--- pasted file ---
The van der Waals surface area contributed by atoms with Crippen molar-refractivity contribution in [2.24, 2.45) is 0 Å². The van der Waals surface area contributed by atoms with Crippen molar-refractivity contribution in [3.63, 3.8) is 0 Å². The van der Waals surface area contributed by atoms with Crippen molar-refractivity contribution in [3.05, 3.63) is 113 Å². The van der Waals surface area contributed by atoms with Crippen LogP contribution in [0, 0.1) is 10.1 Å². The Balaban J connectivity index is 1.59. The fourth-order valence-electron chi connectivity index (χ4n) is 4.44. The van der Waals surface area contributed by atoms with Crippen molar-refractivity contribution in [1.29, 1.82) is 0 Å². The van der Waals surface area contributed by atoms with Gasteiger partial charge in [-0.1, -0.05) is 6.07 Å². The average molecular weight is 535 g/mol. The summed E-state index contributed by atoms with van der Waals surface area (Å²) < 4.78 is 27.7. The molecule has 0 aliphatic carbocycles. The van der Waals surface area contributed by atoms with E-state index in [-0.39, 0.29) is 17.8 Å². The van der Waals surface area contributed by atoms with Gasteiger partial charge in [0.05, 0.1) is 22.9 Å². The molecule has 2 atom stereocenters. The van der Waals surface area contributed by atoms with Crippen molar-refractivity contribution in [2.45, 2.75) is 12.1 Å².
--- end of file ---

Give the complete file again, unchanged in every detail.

The van der Waals surface area contributed by atoms with Crippen molar-refractivity contribution in [2.24, 2.45) is 0 Å². The van der Waals surface area contributed by atoms with Crippen molar-refractivity contribution in [3.63, 3.8) is 0 Å². The van der Waals surface area contributed by atoms with Crippen molar-refractivity contribution in [3.05, 3.63) is 113 Å². The van der Waals surface area contributed by atoms with Crippen LogP contribution in [0, 0.1) is 10.1 Å². The Balaban J connectivity index is 1.59. The fourth-order valence-electron chi connectivity index (χ4n) is 4.44. The van der Waals surface area contributed by atoms with Crippen molar-refractivity contribution in [1.29, 1.82) is 0 Å². The van der Waals surface area contributed by atoms with Gasteiger partial charge in [-0.1, -0.05) is 6.07 Å². The average molecular weight is 535 g/mol. The summed E-state index contributed by atoms with van der Waals surface area (Å²) < 4.78 is 27.7. The molecule has 0 aliphatic carbocycles. The van der Waals surface area contributed by atoms with E-state index in [-0.39, 0.29) is 17.8 Å². The van der Waals surface area contributed by atoms with Gasteiger partial charge in [0.05, 0.1) is 22.9 Å². The molecule has 2 atom stereocenters. The van der Waals surface area contributed by atoms with Crippen molar-refractivity contribution in [2.45, 2.75) is 12.1 Å².